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How Are You Talking Science In the Classroom?

How Are You Talking Science In the Classroom?

Picture it: you’re deep in the middle of teaching a lesson and BAM you wish you had a word wall (or vocab chart) with some of the buzz words you really would like your students to use during discussion.

We have ALL been there, and truthfully some of the best discussions, papers, notes, etc. have some truly meaningful vocabulary attached.

Side note: I was having a discussion with my daughter while working on a science project, and this is how this post came to be. Instead of using accurate terms, she just kept using generic words and I wasn’t making a meaningful connection. I then wondered, have I ever left my students feeling this way … or them leaving peers feeling the same?


FREE vocabulary doodles graphic organizer as created by Fifth is my Jam on TPT

This is why having VISIBLE vocabulary is so important. How you choose to display it is important, too. For example, having students just “record” terms isn’t enough. They need to be able to see it quickly, as well as engage with the vocabulary during discussion or activities. See a list of ways we “talk” science in our classroom:

  1. When discussing a specific topic, we practice repeating terms that are absolutely important during the lesson. Especially the frequently used terms that pop up across lesson after lesson.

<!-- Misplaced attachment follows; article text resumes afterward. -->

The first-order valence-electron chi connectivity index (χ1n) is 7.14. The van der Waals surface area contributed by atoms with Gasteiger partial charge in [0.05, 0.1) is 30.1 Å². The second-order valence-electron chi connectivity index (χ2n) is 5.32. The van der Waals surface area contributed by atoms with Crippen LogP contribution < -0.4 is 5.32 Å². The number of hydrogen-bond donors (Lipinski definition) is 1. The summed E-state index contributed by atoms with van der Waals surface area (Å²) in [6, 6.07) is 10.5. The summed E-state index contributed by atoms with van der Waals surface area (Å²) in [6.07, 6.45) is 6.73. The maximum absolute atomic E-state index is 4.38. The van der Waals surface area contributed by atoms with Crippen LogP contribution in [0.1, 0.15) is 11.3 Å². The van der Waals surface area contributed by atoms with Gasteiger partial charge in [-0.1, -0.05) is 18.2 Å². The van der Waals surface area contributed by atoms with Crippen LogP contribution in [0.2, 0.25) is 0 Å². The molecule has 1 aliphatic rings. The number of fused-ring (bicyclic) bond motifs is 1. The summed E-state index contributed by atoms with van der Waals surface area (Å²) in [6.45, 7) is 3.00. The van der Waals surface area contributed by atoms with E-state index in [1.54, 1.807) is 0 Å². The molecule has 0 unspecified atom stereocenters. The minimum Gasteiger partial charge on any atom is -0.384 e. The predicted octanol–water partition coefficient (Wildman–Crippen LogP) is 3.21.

2. We engage in vocabulary activities. Whether it is a doodling activity, like the one pictured above or a visualize it activity. These types of activities help students retain the information they discuss, yet also allow their creative side to release happiness furthering engagement.
  3. Displaying vocabulary and referring to it repeatedly. This may be one of the best ways to be prepared and organized before students arrive. I love to print vocabulary cards ahead of time and display them in a chart, like this one I found on Amazon. I have had it hanging in my classroom for years and rotate cards in and out when needed. I can pick cards up and walk them around the classroom, I can take them out and pass them around, etc.
  4. Anchor charts work too! We create KLEW charts in Science and they work wonders. Not only do students record in their own notebooks, but I also have a large copy hanging in the classroom from lesson to lesson. I also leave the charts hanging around the room during units. I never want students to forget the connections they have made.
Example of a KLEW chart used in science with vocabulary learned under the letter L and the meaning and connection of evidence applied after learning.

So, in the end, SHOW the words and REMIND your students daily. Don’t be scared to have meaningful AND vocabulary rich discussion with your students. You will be surprised by how the conversation will turn … but by surprised, I mean P-R-O-U-D!!


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5 Responses

    1. I also create some charts for my room, but mine are definitely not as nice as those I see online! LOL! I am not an artistic type, but I am able to get my message across!
      Thank you for your content and all you share with your followers!

  1. We these vocal cards! These helped my class so much to recalling all the lessons we’ve done throughout the year. Thank you!

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